A. F. Moritz's most recent book is a long poem, Sequence (House of Anansi Press). His poetry has received the Award in Literature of the American Academy of Arts and Letters, the Guggenheim Fellowship, the Griffin Poetry Prize, the Bess Hokin Prize of Poetry magazine, the Ingram Merrill Fellowship, the ReLit Award, the Raymond Souster Award of the League of Canadian Poets, and other honours. Three of his books have been finalists for the Governor General's Award.







You’ve come into an age of colorlessness.
But isn’t grey a color like any other?
No. Not this. There are melodies that are tuneless,
beats without rhythm, that in their regularity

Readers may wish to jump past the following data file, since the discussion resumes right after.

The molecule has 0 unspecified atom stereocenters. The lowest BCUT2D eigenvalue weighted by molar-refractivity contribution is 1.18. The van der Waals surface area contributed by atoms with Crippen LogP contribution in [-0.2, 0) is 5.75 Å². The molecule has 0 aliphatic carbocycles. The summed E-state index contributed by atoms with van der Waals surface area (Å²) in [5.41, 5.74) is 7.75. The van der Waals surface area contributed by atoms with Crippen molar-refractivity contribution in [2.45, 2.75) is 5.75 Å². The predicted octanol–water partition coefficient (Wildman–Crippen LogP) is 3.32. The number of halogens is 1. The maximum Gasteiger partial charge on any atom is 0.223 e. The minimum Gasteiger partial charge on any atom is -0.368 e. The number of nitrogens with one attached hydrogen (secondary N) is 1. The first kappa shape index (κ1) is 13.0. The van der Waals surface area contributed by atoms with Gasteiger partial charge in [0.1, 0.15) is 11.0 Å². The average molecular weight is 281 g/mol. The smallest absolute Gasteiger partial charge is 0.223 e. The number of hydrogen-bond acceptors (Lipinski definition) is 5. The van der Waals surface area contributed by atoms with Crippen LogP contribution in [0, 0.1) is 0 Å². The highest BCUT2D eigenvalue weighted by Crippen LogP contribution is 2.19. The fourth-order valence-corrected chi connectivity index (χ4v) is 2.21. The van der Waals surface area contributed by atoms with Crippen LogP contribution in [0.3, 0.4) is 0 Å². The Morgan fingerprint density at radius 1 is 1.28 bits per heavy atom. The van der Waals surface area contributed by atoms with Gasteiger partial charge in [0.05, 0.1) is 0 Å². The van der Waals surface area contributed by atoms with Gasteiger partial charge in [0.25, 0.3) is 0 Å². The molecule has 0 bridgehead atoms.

and their violations fail to be a rhythm.
You have your melody, a true one,
your mazy beautiful ongoing into night and day
and you have your pulse and heartbeat that are still
the rhythm of life, though it stutters now...
or because it stutters. But the colorlessness
muffles them—the tone of ash
wind-dried, wind-lifted and laid back loosely,
thickly over some bulk.
Not even wet ash with its striations
of black, charcoal and white dun,
its erased modelling like remains of the pictograph
of a fall. This toneless time
moves without motion—an old woman’s movement,
who attempts to get up a step to a door.
Or does she? Is she there at all?
Her face, hair, coat and legs
all one color, the same color as tonight’s light
as it turns into lightlessness...
it was your commiseration, your fear,
that created in your vision
as though truly in your eyes
this being and her struggle on that background.